This past Lent session I worked through John Vanier’s The Gospel of John The Gospel of Relationship. It was and is a transformative experience. He presented a vision of Jesus that my soul longed for and literally gave me a way forward with faith. “Who do you say I am?”, Who is Jesus? The short answer is He is the Son of God, the Messiah, and Savior. John Vanier unpacked that answer with a kind of spirituality of attachment, that Jesus is joined with the human race in love: “The Word of God, who is God, who is one with God, becomes one of us: a fragile, vulnerable human being.”
This morning I read about a promising UK golfer who has been diagnosed with a rare form of bone cancer. His coach said this: “Cullan (Brown) has always been full of faith, and hope and enthusiasm with everything in his life. He and God are going to whip this thing over the next year and it is going to be one sweet victory.” I am praying that is so for this young man, what a battle he is facing to overcome and it appears he has the full support of the UK community and its resources, medical and otherwise. We all want to see Cullan victorious, having the opportunity to live a long, full life where he can realize his potential. Dear Jesus, I pray that you heal Cullan.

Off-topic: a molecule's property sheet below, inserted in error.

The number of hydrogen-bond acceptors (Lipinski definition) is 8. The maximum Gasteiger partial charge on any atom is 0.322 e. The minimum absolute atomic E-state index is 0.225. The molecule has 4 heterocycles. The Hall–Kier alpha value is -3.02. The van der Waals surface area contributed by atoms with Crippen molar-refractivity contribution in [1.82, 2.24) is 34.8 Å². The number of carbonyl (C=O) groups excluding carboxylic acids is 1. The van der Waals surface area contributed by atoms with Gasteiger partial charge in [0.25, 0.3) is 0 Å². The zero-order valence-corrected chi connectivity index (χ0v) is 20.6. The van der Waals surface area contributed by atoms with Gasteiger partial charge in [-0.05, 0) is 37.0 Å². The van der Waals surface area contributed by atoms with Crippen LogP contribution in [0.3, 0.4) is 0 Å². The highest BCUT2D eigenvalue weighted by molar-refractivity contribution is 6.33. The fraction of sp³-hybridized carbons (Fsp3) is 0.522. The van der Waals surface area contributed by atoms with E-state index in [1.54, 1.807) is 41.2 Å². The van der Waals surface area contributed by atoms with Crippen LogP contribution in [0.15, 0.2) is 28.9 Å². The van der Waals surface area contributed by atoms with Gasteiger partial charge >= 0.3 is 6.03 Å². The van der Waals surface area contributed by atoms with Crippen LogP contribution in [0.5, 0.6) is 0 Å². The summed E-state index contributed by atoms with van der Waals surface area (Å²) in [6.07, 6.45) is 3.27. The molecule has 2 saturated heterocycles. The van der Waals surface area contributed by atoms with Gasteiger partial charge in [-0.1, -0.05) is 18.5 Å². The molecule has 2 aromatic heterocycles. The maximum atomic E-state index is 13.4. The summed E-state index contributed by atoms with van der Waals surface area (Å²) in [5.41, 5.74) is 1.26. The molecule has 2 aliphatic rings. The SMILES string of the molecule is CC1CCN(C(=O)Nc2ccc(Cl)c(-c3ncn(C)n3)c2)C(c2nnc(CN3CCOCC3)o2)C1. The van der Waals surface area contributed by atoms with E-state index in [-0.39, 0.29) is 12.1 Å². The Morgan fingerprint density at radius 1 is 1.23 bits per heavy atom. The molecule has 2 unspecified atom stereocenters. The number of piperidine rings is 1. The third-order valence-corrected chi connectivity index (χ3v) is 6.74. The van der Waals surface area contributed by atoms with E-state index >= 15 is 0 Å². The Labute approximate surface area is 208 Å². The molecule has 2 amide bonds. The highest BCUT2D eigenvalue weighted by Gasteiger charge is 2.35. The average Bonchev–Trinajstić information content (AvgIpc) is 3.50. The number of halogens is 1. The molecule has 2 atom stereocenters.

This would be the kind of story many love to tell to encourage the faithful and spur the seeker to accept Jesus. It is the kind of story I needed to hear at one time in my life, to believe in the overcoming power of Jesus. And yet, Jesus became one of us, fragile and vulnerable. Who do you say we are? Mostly we say that we are strong and powerful, or want to be. But Jesus joined us in our fragility and vulnerability, and Jean Vanier’s life experiences and studies taught him that it is in our fragility and vulnerability that we know and meet Jesus, and each other.
Jean Vanier reminded me that believing in Jesus is not always about victory and overcoming, a theme many of the evangelical churches and groups I have been associated with promote. I don’t think they mean to do this, but it risks setting up an individualistic perspective that Jesus is like a kind of religious Me Too movement that leaves us empowered but not fully connected and whole. And then when Jesus doesn’t deliver the victory we pray for, all hell of confusion breaks out and we’re doing theological contortions to explain it, or just ignore it, passing it over as some kind of aberration. And some just give up believing.
Jean Vanier, Saint Francis and others, provide an alternative. Stop self protecting; enter into relationships and embrace situations where you are powerless; accept your fragility and vulnerability; that is where you find Jesus.